LAUREL, Ind. (KWQC) – Lula Ann Gillespie-Miller was 28 back in 1974 when she gave birth to her third child in Laurel, Indiana.
She then decided she was too young to be a mother, signed her children over to her parents, left home, and was never seen again by her family.
In 2014, the Doe Network, which helps families with missing person investigations, contacted the Indiana State Police (ISP) with details of Gillespie-Miller’s disappearance.
ISP was told the last contact family members had with her was a 1975 letter postmarked Richmond, Indiana.
Detective Sergeant Scott Jarvis took the case, and, using DNA from Gillespie-Miller’s daughter, checked to see if an unidentified female body discovered in Richmond in 1975 was that of Gillespie-Miller.
It was not.
Jarvis then began to investigate the trail of a woman who sounded similar to Gillespie-Miller, a woman who had lived in Tennessee in the 1980’s and was said to have later moved to Texas.
He heard of a woman residing in a small south Texas town since the 1990’s, possibly still alive, possibly under an alias.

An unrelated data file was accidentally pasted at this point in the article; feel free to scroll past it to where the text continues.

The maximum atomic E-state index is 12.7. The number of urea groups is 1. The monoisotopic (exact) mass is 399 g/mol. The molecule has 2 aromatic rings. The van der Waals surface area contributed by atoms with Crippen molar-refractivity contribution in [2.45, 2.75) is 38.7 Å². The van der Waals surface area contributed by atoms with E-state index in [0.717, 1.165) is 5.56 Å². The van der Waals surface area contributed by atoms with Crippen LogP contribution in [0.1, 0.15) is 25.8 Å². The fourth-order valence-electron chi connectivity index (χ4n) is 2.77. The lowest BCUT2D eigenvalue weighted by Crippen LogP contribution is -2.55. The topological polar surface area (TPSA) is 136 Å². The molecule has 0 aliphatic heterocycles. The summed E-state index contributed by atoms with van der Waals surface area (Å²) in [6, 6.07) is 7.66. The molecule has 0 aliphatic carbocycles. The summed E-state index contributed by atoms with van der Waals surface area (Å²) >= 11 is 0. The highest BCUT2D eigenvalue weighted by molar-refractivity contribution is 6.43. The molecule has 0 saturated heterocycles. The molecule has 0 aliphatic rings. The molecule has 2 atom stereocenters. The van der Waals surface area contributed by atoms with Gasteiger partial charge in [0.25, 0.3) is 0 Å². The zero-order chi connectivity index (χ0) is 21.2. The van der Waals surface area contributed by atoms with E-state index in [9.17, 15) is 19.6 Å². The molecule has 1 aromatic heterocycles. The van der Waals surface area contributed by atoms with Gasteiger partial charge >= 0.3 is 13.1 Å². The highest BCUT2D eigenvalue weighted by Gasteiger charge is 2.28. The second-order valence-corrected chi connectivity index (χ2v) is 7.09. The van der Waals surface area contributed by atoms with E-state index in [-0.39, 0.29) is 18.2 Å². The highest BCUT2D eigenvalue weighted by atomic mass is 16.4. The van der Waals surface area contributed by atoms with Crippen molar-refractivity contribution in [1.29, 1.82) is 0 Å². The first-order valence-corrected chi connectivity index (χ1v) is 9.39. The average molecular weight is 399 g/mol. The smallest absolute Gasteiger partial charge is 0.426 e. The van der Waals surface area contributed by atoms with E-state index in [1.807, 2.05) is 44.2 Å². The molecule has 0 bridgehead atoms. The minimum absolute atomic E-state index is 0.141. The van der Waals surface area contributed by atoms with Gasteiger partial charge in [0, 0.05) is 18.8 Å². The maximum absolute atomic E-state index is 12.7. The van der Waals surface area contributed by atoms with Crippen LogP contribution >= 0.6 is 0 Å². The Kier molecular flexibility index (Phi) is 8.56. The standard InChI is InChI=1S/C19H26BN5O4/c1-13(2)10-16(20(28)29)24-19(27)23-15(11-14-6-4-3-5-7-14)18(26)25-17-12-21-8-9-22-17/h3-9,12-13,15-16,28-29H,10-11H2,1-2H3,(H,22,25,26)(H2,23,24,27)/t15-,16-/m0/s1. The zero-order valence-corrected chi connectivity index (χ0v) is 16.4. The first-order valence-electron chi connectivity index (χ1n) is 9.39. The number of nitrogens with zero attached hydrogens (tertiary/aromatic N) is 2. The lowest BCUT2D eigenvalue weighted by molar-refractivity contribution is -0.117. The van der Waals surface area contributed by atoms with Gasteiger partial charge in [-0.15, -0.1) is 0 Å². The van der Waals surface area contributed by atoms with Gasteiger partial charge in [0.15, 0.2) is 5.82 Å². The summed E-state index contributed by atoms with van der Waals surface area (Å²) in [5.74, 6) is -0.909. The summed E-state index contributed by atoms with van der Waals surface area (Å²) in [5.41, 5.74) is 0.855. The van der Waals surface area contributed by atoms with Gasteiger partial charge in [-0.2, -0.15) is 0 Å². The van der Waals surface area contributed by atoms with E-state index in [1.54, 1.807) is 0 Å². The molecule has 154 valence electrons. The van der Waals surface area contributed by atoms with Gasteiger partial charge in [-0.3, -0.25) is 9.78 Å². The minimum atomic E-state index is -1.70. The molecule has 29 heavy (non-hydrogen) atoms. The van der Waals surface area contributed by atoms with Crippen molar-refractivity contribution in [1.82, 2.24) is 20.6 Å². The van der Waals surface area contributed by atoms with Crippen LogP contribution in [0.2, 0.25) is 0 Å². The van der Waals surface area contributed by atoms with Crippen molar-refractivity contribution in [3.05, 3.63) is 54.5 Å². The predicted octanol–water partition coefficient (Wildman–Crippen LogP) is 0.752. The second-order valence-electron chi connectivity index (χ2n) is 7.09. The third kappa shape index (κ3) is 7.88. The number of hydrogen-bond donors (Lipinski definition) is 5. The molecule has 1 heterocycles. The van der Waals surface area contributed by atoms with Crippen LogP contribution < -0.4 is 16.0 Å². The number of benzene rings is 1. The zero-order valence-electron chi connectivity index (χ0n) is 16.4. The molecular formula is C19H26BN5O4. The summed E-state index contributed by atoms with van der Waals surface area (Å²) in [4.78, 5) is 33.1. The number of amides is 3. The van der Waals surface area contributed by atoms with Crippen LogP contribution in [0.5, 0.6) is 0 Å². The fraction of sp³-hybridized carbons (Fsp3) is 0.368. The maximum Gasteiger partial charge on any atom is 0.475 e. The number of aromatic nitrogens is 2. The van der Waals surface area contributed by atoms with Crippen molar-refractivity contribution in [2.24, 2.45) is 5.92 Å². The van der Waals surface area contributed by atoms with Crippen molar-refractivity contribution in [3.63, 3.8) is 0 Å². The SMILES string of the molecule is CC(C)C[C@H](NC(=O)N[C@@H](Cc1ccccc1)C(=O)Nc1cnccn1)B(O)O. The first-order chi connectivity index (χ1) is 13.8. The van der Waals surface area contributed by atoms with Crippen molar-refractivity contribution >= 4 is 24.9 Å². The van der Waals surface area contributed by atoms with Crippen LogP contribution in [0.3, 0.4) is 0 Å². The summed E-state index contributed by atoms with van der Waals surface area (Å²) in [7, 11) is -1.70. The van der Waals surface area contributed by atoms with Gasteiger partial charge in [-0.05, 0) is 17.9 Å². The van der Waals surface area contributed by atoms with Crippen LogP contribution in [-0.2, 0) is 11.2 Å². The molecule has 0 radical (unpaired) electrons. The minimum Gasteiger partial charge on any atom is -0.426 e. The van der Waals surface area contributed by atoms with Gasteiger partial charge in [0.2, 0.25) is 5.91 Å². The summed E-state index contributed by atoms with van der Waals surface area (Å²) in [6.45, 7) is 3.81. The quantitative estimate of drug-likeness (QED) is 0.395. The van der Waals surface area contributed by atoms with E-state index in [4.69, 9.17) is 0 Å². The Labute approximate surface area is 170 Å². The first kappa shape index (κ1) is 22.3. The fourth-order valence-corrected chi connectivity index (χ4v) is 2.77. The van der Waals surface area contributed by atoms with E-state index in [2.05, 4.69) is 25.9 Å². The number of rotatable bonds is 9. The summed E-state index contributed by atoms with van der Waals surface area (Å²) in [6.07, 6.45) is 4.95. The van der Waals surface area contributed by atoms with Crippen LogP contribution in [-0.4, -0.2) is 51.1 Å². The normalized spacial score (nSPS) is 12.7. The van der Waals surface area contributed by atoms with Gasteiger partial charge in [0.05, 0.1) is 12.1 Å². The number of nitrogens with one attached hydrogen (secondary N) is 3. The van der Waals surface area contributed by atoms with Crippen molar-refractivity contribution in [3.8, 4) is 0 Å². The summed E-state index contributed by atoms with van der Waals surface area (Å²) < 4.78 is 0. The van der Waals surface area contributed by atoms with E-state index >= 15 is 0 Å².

Texas Rangers went to the woman’s home, and she admitted she is indeed Lula Gillespie-Miller, now 69, from Laurel, Indiana.
“We’re delighted!” said Todd Matthews, Doe Network media representative.
Matthews tells KWQC that Doe Network specializes in cold cases in which missing individuals have not been seen in many years and are often deceased.
He says Gillespie-Miller’s case is rare because, after 42 years, “The likelihood she was dead was far greater than she was alive.”
Police say she is unable to explain why she left her life behind in 1974, but she committed no crime in doing so.
Gillespie-Miller has given investigators permission to provide her contact information to her daughter, Tammy Miller.
This Easter weekend, Miller hopes to make contact with the mother she has never known.